Property-Assessed Clean Energy Financing: Alive and Well in the Commercial Sector
Property-assessed clean energy (PACE) financing remains a viable model for commercial buildings in the U.S. and around the world, even though U.S. residential PACE programs are facing delays.
PACE financing is an innovative funding mechanism that overcomes many of the largest barriers to energy efficiency and renewable energy retrofits, especially:
The high upfront cost of energy improvements.
Frequent change in commercial building ownership that discourages long-term investments.
Split incentives between owners and tenants.
The PACE concept was created in Berkeley, Calif., in November 2008, and the model quickly gained traction throughout the country. To date, 23 states have passed PACE-enabling legislation, and two more allow PACE through existing authority.
PACE legislation gives local governments the authority to create special “land-secured financing districts” that property owners may voluntarily join to fund energy-efficiency and renewable energy improvements. Funding for projects is secured by a tax lien on the property (which may be senior to all other obligations). The owner repays the money as a special line item on the annual property tax bill over a 5- to 20-year term.
While some local PACE programs sell revenue bonds to fund a pool of projects, others allow building owners to arrange their own financing directly with a commercial bank and leverage the enforceability of the tax lien on the property as security for financiers.
Most planned residential PACE programs – although gaining in popularity – have not gone forward. The Federal Housing Finance Agency (FHFA) views the senior lien provision as an unwarranted risk to federal home loan banks and questions levels of consumer protection. The agency has effectively ended residential PACE programs that assign seniority to PACE liens, as Fannie Mae and Freddie Mac issued letters stating that PACE financing constitutes a mortgage default. Stakeholders continue to work optimistically toward resolution, such as through federal legislation, to allow residential PACE programs to resume, but a long road remains ahead, and the early model may be modified.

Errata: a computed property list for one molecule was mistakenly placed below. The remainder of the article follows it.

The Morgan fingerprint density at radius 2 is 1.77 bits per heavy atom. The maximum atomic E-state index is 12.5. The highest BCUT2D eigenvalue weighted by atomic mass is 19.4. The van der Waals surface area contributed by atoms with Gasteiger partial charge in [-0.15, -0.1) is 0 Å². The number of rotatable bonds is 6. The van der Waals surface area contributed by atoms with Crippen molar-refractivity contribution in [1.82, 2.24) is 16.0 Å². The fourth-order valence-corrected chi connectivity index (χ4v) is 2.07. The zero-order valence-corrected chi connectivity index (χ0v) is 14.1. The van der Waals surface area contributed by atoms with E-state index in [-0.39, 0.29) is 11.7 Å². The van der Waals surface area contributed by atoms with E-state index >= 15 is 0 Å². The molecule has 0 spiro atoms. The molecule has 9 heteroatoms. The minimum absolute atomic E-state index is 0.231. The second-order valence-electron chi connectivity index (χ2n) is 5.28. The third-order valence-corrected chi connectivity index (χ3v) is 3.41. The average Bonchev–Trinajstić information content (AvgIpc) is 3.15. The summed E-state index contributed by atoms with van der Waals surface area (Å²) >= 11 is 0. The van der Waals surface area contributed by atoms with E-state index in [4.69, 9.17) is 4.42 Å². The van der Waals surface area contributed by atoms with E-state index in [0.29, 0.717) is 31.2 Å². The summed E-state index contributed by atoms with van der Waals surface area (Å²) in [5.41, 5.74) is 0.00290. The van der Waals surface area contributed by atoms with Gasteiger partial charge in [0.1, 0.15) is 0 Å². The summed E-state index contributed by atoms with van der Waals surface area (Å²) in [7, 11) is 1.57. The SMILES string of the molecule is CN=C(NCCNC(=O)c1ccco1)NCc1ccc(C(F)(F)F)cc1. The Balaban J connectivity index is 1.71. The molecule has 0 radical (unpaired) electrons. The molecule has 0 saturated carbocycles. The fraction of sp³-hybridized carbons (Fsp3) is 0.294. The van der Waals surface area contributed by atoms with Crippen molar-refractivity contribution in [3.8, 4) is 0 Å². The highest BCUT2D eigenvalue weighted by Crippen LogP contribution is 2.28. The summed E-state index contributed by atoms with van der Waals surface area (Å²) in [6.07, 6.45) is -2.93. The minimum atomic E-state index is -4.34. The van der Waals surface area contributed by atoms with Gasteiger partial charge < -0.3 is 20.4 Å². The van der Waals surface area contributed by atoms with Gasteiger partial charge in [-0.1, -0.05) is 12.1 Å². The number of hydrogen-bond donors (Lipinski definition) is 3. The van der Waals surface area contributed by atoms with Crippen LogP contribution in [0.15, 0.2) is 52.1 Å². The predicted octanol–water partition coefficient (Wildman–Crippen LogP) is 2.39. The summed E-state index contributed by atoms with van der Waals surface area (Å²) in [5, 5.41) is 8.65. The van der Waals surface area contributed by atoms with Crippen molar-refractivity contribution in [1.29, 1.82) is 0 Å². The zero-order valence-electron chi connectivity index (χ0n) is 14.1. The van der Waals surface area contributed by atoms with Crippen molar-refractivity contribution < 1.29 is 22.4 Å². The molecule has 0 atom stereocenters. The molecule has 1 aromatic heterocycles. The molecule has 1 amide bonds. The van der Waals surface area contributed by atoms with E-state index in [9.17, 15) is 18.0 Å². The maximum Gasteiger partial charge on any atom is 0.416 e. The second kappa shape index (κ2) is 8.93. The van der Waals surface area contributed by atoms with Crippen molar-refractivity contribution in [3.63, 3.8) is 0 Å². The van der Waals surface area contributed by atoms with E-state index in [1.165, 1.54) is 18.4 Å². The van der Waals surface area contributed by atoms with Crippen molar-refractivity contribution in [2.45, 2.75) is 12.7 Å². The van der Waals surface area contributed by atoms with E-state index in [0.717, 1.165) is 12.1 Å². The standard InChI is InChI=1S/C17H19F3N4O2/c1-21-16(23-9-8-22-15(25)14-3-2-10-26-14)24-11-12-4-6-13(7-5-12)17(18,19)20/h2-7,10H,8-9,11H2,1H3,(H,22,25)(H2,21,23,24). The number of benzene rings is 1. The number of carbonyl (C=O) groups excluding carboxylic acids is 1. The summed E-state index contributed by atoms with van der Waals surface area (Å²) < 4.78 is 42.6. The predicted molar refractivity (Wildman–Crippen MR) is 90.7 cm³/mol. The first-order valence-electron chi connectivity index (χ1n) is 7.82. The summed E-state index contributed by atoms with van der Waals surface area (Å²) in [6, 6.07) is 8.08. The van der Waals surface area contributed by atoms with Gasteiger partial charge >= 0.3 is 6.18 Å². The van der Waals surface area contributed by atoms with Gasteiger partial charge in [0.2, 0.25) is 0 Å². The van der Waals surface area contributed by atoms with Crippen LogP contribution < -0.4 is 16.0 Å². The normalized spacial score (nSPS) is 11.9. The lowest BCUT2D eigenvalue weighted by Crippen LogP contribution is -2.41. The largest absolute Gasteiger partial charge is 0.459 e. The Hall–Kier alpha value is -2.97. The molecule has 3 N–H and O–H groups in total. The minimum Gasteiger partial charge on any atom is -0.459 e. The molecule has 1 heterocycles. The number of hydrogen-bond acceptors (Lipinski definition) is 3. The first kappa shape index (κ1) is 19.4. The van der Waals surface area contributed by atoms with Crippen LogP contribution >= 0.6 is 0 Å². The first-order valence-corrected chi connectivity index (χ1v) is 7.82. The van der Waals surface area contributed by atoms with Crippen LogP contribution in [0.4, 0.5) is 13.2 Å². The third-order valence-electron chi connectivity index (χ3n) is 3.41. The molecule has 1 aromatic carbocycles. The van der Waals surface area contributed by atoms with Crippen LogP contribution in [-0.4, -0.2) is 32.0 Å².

The stalemate in the residential sector has generated much attention, leading many to believe – mistakenly – that all PACE-like financing programs are dead. In reality, commercial PACE programs remain viable because, unlike FHFA, some holders of existing commercial mortgages have been willing to allow building owners to participate. Commercial lenders favor PACE because clean-energy improvements increase the property value of their underlying asset, and because many see opportunity as providers of PACE financing itself.
Commercial PACE programs are currently active in San Francisco and Sonoma County in California, and programs in Washington, D.C., and Los Angeles are on track to be launched. Momentum for commercial PACE is also building outside the U.S.: A new program in the City of Melbourne provides an attractive model for commercial retrofits.
Given the deep greenhouse gas emission reductions available from retrofitting the existing commercial building stock, and given that few alternative funding options exist, PACE is an exciting approach that can be refined and applied with high potential for success.
Find out more about the PACE-like program in the city of Melbourne, Australia.
PACE Legislation and Activity Across the U.S.